The politics of national identity
As was noted at the outset of this enquiry it is commonplace in academic political theory to claim that in the countries where central planning failed the cultural turn witnessed the emergence of the politics of ethnic nationalism. Similarly, the West has witnessed a less extreme form of this trend in the emergence of multiculturalism as the principal rival to liberalism. Moreover, so inﬂuential has multiculturalism become that it is usual for political theorists concerned with diversity and the justiﬁcation of public institutions to work from the fact of pluralism and proceed to outline and defend theories of justice that adequately respond to it. Importantly, however, the political concern with culture and identity has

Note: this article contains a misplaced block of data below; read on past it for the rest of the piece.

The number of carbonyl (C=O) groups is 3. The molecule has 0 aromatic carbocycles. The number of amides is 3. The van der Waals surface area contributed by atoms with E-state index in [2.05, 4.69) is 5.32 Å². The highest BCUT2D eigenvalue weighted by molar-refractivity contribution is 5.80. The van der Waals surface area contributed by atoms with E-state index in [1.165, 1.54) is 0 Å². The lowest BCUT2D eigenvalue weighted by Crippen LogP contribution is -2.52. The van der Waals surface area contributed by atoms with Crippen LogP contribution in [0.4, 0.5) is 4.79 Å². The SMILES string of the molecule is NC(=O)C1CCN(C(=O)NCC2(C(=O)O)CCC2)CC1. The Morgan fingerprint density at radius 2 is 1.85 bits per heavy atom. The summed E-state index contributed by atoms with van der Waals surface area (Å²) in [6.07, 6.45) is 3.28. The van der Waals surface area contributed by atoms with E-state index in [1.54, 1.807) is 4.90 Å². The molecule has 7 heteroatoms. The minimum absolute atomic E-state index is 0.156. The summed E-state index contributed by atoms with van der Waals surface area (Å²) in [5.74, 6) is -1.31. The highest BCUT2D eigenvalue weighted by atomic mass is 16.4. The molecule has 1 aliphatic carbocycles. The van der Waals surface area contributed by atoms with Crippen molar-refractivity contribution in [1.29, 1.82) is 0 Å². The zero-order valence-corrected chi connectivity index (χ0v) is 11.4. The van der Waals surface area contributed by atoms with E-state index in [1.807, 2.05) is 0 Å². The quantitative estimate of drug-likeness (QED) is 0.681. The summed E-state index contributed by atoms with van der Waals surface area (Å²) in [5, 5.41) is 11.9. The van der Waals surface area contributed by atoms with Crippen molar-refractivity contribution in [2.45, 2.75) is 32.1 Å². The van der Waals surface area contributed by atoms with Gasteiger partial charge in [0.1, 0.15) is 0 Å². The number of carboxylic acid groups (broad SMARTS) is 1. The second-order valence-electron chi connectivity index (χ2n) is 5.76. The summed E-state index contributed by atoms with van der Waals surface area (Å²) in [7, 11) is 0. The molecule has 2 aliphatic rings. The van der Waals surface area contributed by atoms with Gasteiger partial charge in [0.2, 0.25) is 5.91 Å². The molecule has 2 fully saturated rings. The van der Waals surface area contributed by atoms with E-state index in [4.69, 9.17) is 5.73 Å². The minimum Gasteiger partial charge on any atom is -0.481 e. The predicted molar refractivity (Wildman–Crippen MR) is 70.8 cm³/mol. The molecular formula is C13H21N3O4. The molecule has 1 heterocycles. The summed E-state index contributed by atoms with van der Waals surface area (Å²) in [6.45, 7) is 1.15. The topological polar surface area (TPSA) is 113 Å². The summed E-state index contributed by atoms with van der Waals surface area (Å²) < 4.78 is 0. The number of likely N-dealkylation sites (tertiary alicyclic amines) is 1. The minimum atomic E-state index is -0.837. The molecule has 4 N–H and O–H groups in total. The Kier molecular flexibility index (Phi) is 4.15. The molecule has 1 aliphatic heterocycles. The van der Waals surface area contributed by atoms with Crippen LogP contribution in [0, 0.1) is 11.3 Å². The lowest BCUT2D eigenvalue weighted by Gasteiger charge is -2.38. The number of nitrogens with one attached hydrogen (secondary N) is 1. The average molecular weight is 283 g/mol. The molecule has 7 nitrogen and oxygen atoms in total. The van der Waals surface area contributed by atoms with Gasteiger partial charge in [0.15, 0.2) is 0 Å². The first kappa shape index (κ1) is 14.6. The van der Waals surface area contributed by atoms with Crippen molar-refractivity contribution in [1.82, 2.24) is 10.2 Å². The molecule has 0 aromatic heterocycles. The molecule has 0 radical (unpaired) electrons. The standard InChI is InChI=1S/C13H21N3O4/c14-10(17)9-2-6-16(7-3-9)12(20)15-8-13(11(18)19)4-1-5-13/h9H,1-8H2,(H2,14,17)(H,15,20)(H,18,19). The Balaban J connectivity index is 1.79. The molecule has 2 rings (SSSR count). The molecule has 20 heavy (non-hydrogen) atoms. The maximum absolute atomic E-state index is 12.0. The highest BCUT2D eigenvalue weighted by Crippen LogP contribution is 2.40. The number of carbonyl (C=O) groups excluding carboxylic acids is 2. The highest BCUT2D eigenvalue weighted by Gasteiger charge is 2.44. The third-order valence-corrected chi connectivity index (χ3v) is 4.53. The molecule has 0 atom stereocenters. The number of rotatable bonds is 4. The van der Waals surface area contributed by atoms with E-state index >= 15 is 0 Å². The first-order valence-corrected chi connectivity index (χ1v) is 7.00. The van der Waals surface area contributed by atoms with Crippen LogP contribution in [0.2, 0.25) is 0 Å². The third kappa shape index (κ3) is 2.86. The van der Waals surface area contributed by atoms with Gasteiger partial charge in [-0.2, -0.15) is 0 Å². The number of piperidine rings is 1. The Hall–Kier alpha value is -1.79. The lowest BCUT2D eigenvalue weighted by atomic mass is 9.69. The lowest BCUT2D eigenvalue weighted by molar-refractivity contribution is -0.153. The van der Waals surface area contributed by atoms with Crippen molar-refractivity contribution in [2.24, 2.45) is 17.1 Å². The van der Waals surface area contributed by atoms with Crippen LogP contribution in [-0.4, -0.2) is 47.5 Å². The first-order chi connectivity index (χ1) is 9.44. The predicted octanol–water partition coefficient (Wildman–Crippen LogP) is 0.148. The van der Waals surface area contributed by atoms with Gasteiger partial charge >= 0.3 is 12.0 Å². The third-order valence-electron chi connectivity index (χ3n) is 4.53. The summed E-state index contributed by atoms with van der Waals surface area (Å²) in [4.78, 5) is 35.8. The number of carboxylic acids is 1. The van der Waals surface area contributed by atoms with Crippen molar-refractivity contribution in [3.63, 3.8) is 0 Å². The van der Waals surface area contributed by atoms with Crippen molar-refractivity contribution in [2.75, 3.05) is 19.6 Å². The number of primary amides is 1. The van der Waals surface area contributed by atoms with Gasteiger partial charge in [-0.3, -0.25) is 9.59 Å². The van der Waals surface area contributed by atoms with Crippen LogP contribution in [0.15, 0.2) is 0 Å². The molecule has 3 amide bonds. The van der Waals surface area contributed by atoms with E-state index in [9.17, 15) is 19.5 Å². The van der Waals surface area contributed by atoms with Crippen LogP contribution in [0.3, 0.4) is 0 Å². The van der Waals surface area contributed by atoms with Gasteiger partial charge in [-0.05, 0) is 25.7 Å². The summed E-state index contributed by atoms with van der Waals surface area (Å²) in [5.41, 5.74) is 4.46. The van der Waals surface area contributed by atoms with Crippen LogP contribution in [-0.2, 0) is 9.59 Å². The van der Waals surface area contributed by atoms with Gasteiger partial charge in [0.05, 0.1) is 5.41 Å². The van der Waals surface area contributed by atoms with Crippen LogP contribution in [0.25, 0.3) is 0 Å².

not only been manifested in the politicisation of minority group claims within Western liberal democratic societies. Perhaps in response to mass migration, multiculturalism and events such as 9/11, there have arisen and continue to arise all over the Western world political movements of the right that address issues of culture and identity which have until recently been considered to be the preserve of the multicultural left. Signiﬁcantly, these right-wing groupings are often more eﬀectively organised in both civil society and the formal political arena than their counterparts on the left to which the overwhelming majority of attention has been given in academia. Indeed, whilst in some countries such groupings have had a signiﬁcant impact upon policy, in others they have achieved national government, albeit in coalition, a point which makes Miller’s reason for ignoring the claims of the far right on the grounds that it has no ‘prospect of taking hold as the public philosophy of one of the technologically advanced liberal democracies’ seem fanciful.1 In the post 9/11 world, rumours of the death of the politics of what Kymlicka has somewhat narrowly called ‘Anglo-conformity’ are greatly exaggerated.2 Framing contemporary normative discourse in terms of the adequacy or otherwise of a particular tradition of political theory to come to terms with cultural diversity may well be inadequate, for it excludes from the outset the increasingly mainstream view that is, at best, sceptical of the public recognition of cultural diversity and seeks instead to defend national identity.